Serpentine is a long standing central London running club. It has it’s origins in Hyde Park, and the snake like lake in the middle, of the same name.
Runners of all shapes and sizes, speed, commitment and ability turn out to weekly club runs or track sessions, and some have even been known to skip straight to the post run pub meet!
One stalwart, however, of the Serpentine race calendar is the (infamous, for club members at least) monthly handicap race.
It’s a 4.3 mile race (or 2 laps of the lake) where anyone, whether you’re fast or slow, has a chance of winning. Let’s explain: each runner is given a ‘handicap’ race start time according to their pace. If you’re faster, you start later, if you’re slower, you’re given a head start, the aim being to beat yourself and come higher up the rankings. In reality, there’s a rush of finishers towards the end when the slower runners are nearing the finish and the faster runners have caught up and are hitting the home straight….it’s quite a sight!
But what are the mechanics? And what’s a payment solution for small businesses got to do with a club running race that sees around 70 runners in matching tops tearing down the North side of the Serpentine lake at around 9:30am on the first Saturday of every month? Take a deep breath, and we’ll tell you…
It’s all thanks to technology (and runners running, obviously, but apart from them), and breakthroughs in a payment solution for small businesses.
An algorithm works out everyone’s handicap start time across their last 6 races, giving everyone a rolling average of their running performance. Runners buy their specific handicap race number which is assigned to them and which they re-use every month. The manual bit is the time keepers on hand with stop watches to clock the runners in at the halfway point and finish according their number, which is then fed into the mighty algorithm for start times the following month.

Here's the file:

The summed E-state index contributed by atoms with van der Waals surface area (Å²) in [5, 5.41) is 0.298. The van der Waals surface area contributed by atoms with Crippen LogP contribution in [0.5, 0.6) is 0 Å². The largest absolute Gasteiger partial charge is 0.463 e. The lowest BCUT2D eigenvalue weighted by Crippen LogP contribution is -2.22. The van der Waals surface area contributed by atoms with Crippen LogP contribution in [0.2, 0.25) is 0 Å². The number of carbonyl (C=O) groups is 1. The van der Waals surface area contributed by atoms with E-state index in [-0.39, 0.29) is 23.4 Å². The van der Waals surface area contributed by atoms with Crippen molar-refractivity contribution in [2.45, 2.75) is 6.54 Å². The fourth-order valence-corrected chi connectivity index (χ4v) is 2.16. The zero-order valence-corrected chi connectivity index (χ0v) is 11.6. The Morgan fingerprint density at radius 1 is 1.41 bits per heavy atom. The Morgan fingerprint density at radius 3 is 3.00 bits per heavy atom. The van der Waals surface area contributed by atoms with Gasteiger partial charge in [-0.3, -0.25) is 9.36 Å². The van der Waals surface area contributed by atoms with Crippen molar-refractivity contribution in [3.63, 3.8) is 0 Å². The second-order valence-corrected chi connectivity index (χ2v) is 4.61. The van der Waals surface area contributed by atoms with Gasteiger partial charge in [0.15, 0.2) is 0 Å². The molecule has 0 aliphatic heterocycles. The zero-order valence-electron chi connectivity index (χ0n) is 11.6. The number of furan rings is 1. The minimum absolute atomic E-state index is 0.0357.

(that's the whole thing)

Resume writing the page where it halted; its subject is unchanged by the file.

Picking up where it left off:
So far so good. Then comes the 8:30am Saturday morning start time. Runners rush to get to the park to register in time with the volunteers organising the race. If they’re a new runner, they buy their shiny new £2 number and, if they’re a forgetful runner, they buy a shiny new duplicate £2 number.
Very few people have cash on them these days, and if they do, it’s probably not exactly the £2 needed. And this is where Ordo steps in, being a payment solution for small businesses. Clubs like Serpentine and most other amateur sports clubs and many not-for-profits are run by volunteers. For races, there’s enough essential kit to remember and set up on race day, like mile markers, finish funnel cones, marshall bibs, whistles and stopwatches, without having to remember card readers and that clanging bucket of small change, and working out what is the safest way to pay someone online and how you can enable this in the middle of a park.